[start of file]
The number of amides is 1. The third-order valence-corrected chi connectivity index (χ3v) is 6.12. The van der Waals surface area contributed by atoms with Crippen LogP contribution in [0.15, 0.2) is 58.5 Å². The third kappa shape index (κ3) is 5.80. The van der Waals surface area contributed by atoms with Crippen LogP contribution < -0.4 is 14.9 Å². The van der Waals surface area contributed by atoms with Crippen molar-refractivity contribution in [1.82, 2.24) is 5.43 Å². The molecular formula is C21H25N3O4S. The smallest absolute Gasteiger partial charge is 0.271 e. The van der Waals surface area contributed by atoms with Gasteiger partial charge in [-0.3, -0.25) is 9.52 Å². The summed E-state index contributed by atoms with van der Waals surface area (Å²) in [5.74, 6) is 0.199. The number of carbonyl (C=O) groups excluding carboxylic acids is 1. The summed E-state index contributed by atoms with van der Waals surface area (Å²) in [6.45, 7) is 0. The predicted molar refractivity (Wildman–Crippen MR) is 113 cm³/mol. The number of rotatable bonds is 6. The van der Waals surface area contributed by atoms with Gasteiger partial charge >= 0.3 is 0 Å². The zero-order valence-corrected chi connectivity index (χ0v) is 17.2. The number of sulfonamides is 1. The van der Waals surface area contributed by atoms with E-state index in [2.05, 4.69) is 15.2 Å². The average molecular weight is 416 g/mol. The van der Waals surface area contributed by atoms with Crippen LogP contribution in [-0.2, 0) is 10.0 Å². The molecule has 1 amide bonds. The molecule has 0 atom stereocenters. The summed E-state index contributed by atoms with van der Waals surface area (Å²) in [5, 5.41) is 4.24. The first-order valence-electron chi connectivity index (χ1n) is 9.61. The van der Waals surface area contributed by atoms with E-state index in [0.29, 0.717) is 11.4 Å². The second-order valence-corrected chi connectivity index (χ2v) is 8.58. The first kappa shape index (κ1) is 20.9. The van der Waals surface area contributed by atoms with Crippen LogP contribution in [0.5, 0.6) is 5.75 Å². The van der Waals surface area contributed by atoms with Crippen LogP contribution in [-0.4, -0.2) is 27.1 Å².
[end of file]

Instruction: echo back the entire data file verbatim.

The number of amides is 1. The third-order valence-corrected chi connectivity index (χ3v) is 6.12. The van der Waals surface area contributed by atoms with Crippen LogP contribution in [0.15, 0.2) is 58.5 Å². The third kappa shape index (κ3) is 5.80. The van der Waals surface area contributed by atoms with Crippen LogP contribution < -0.4 is 14.9 Å². The van der Waals surface area contributed by atoms with Crippen molar-refractivity contribution in [1.82, 2.24) is 5.43 Å². The molecular formula is C21H25N3O4S. The smallest absolute Gasteiger partial charge is 0.271 e. The van der Waals surface area contributed by atoms with Gasteiger partial charge in [-0.3, -0.25) is 9.52 Å². The summed E-state index contributed by atoms with van der Waals surface area (Å²) in [5.74, 6) is 0.199. The number of carbonyl (C=O) groups excluding carboxylic acids is 1. The summed E-state index contributed by atoms with van der Waals surface area (Å²) in [6.45, 7) is 0. The predicted molar refractivity (Wildman–Crippen MR) is 113 cm³/mol. The number of rotatable bonds is 6. The van der Waals surface area contributed by atoms with Gasteiger partial charge >= 0.3 is 0 Å². The zero-order valence-corrected chi connectivity index (χ0v) is 17.2. The number of sulfonamides is 1. The van der Waals surface area contributed by atoms with E-state index in [2.05, 4.69) is 15.2 Å². The average molecular weight is 416 g/mol. The van der Waals surface area contributed by atoms with Crippen LogP contribution in [-0.2, 0) is 10.0 Å². The molecule has 1 amide bonds. The molecule has 0 atom stereocenters. The summed E-state index contributed by atoms with van der Waals surface area (Å²) in [5, 5.41) is 4.24. The first-order valence-electron chi connectivity index (χ1n) is 9.61. The van der Waals surface area contributed by atoms with E-state index in [0.29, 0.717) is 11.4 Å². The second-order valence-corrected chi connectivity index (χ2v) is 8.58. The first kappa shape index (κ1) is 20.9. The van der Waals surface area contributed by atoms with Crippen LogP contribution in [0.5, 0.6) is 5.75 Å². The van der Waals surface area contributed by atoms with Crippen LogP contribution in [-0.4, -0.2) is 27.1 Å².